In the wake of rape charge filed in an attack on a 13-year-old girl in the office of a foster care contractor, Kansas lawmakers said Tuesday they’ll investigate what went wrong.
One legislator said state officials and the contractor responsible for watching over the alleged victim will face tough questions later this month.
The case is the latest crisis for a foster care system dogged by criticism in recent years, including the disclosure that kids have had to sleep in the offices of foster care contractors because of a lack of available homes for them.
Now comes the rape case that prosecutors say happened in May in the Johnson County office of KVC Kansas.
KVC said in a statement that one supervisor was overseeing the alleged attacker, the girl who reported the rape and one other young person. That supervisor stepped out of the room for several minutes to get supplies, the contractor said. When the staff member returned, KVC said, the girl said she had been assaulted by an 18-year-old male.
Johnson County authorities have charged Michael Anthony Hamer with rape and indecent liberties.
Republican Rep. Linda Gallagher called the reported sexual assault shocking and disheartening.
“One of the most important things the state must do is to take care of its most vulnerable citizens,” said Gallagher, who is a member of the state’s Child Welfare System Task Force. “We have most certainly failed in that measure.”
Legislators will be investigating, she said. That process will likely start at a meeting of the task force later this month. Gallagher expects pointed questions for Department for Children and Families Secretary Gina Meier-Hummel and KVC Kansas staff.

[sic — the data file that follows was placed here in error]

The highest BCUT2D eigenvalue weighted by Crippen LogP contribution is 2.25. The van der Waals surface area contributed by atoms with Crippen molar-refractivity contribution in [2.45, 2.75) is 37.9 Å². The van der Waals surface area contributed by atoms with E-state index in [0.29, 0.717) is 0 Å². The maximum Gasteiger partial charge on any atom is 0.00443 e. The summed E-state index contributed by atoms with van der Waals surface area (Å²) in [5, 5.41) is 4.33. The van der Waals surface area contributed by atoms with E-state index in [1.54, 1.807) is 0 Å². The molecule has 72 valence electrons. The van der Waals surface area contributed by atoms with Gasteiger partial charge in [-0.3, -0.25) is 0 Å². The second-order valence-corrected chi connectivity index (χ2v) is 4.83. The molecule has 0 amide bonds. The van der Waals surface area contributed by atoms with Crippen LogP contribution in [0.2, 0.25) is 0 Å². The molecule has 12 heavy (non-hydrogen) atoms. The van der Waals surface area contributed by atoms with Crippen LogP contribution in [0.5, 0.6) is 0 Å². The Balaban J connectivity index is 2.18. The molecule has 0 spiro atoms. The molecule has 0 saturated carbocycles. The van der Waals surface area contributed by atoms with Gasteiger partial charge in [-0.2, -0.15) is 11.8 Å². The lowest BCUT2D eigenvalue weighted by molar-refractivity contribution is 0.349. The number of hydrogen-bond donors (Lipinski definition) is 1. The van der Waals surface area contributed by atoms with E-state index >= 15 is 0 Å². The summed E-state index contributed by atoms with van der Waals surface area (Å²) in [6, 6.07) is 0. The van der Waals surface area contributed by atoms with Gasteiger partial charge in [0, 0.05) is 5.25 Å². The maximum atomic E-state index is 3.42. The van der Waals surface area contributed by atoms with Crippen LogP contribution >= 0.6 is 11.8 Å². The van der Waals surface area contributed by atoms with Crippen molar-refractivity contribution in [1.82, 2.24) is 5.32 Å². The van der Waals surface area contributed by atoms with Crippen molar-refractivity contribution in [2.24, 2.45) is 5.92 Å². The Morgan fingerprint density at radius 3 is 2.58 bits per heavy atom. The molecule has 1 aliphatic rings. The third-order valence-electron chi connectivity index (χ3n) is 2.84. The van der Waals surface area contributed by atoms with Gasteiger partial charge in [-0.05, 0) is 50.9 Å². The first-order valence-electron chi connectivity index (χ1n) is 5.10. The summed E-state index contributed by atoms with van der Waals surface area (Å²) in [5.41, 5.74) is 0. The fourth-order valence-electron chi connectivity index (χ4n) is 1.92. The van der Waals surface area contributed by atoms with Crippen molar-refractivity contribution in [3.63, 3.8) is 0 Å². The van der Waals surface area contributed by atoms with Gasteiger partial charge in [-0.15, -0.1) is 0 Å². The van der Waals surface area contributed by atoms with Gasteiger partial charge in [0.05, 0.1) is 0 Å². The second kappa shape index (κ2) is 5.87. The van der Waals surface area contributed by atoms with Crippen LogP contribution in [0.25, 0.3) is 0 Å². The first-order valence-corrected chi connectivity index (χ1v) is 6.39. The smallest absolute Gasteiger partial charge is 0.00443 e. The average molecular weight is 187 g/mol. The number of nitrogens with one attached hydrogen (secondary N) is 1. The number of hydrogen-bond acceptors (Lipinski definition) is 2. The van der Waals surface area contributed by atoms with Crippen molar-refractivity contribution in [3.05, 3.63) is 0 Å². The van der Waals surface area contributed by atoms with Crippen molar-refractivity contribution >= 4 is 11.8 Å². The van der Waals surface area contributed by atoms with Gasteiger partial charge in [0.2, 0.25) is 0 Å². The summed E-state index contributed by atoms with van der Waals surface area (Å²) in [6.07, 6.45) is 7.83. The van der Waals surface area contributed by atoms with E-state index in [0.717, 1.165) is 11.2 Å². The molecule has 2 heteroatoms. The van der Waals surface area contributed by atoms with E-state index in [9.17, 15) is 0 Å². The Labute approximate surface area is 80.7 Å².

“Where did the ball get dropped, on the part of KVC, their employees?” she asked. “Where did the ball get dropped, if any, on the part of DCF to oversee this contractor?”
Gallagher said lawmakers will need to gather information before they can respond. That could come during the next legislative session, which starts in January. Gallagher said she would back more funding for better crisis care centers equipped to serve children on short notice.
KVC Kansas said in a statement that a lapse in judgment by the worker left the three young people unsupervised.
“We deeply regret that there was any opportunity — even for a brief moment, as was the case here — for such a tragedy to occur,” the statement reads.
KVC spokeswoman Jenny Kutz said that the worker in question is no longer with the organization and that the contractor has reiterated staffing rules so employees know that children must be supervised at all times.
“We’re doing everything in our power to keep kids safe. We’re confident that we’ve put all the proper guidelines in place that are intended to prevent this from happening again,” she said in an email response to questions from the Kansas News Service.
The agency is holding the contractor responsible, DCF spokeswoman Taylor Forrest said in an email.
“KVC Kansas was cited for regulatory violations and appropriate action was taken,” Forrest said, without specifying the action.
DCF investigated the incident, Forrest said. Her email also noted that the employee in charge during the reported rape is no longer with the organization.
“Through a corrective action plan, investigation and conversations with KVC leadership, DCF has worked extensively with KVC to ensure the safety and security of Kansas youth,” Forrest’s email said.
Stephen Koranda is Statehouse reporter for Kansas Public Radio, a partner in the Kansas News Service. Follow him on Twitter @kprkoranda.
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